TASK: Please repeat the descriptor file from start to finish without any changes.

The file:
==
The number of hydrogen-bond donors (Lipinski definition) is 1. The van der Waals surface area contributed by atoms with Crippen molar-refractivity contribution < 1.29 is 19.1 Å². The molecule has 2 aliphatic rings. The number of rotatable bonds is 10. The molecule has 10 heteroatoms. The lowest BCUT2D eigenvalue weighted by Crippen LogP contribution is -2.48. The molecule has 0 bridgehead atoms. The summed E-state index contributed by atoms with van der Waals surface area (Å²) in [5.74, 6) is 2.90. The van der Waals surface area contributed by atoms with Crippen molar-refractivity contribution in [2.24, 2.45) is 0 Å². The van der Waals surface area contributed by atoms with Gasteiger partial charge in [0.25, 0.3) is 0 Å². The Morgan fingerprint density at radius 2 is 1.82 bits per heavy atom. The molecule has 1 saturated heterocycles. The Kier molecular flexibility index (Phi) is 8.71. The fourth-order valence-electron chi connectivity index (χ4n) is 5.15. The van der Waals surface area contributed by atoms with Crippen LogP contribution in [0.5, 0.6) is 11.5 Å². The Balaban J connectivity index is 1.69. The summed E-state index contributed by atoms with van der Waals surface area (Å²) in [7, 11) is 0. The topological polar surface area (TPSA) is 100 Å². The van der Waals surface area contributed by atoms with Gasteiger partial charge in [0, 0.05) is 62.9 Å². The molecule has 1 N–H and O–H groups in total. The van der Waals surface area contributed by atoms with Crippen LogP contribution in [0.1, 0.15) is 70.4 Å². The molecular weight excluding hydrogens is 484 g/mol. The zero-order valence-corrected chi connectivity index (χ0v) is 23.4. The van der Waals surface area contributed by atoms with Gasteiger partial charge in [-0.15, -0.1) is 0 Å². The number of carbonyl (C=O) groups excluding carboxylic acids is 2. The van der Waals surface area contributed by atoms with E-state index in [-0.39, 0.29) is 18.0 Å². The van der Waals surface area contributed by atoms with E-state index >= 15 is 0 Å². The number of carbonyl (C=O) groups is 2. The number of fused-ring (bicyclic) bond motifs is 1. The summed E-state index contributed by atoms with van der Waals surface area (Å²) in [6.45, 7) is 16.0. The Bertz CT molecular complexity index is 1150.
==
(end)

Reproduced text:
The number of hydrogen-bond donors (Lipinski definition) is 1. The van der Waals surface area contributed by atoms with Crippen molar-refractivity contribution < 1.29 is 19.1 Å². The molecule has 2 aliphatic rings. The number of rotatable bonds is 10. The molecule has 10 heteroatoms. The lowest BCUT2D eigenvalue weighted by Crippen LogP contribution is -2.48. The molecule has 0 bridgehead atoms. The summed E-state index contributed by atoms with van der Waals surface area (Å²) in [5.74, 6) is 2.90. The van der Waals surface area contributed by atoms with Crippen molar-refractivity contribution in [2.24, 2.45) is 0 Å². The van der Waals surface area contributed by atoms with Gasteiger partial charge in [0.25, 0.3) is 0 Å². The Morgan fingerprint density at radius 2 is 1.82 bits per heavy atom. The molecule has 1 saturated heterocycles. The Kier molecular flexibility index (Phi) is 8.71. The fourth-order valence-electron chi connectivity index (χ4n) is 5.15. The van der Waals surface area contributed by atoms with Crippen LogP contribution in [0.5, 0.6) is 11.5 Å². The Balaban J connectivity index is 1.69. The summed E-state index contributed by atoms with van der Waals surface area (Å²) in [7, 11) is 0. The topological polar surface area (TPSA) is 100 Å². The van der Waals surface area contributed by atoms with Gasteiger partial charge in [0, 0.05) is 62.9 Å². The molecule has 1 N–H and O–H groups in total. The van der Waals surface area contributed by atoms with Crippen LogP contribution in [0.1, 0.15) is 70.4 Å². The molecular weight excluding hydrogens is 484 g/mol. The zero-order valence-corrected chi connectivity index (χ0v) is 23.4. The van der Waals surface area contributed by atoms with Gasteiger partial charge in [-0.15, -0.1) is 0 Å². The number of carbonyl (C=O) groups excluding carboxylic acids is 2. The van der Waals surface area contributed by atoms with E-state index in [-0.39, 0.29) is 18.0 Å². The van der Waals surface area contributed by atoms with E-state index >= 15 is 0 Å². The number of carbonyl (C=O) groups is 2. The number of fused-ring (bicyclic) bond motifs is 1. The summed E-state index contributed by atoms with van der Waals surface area (Å²) in [6.45, 7) is 16.0. The Bertz CT molecular complexity index is 1150.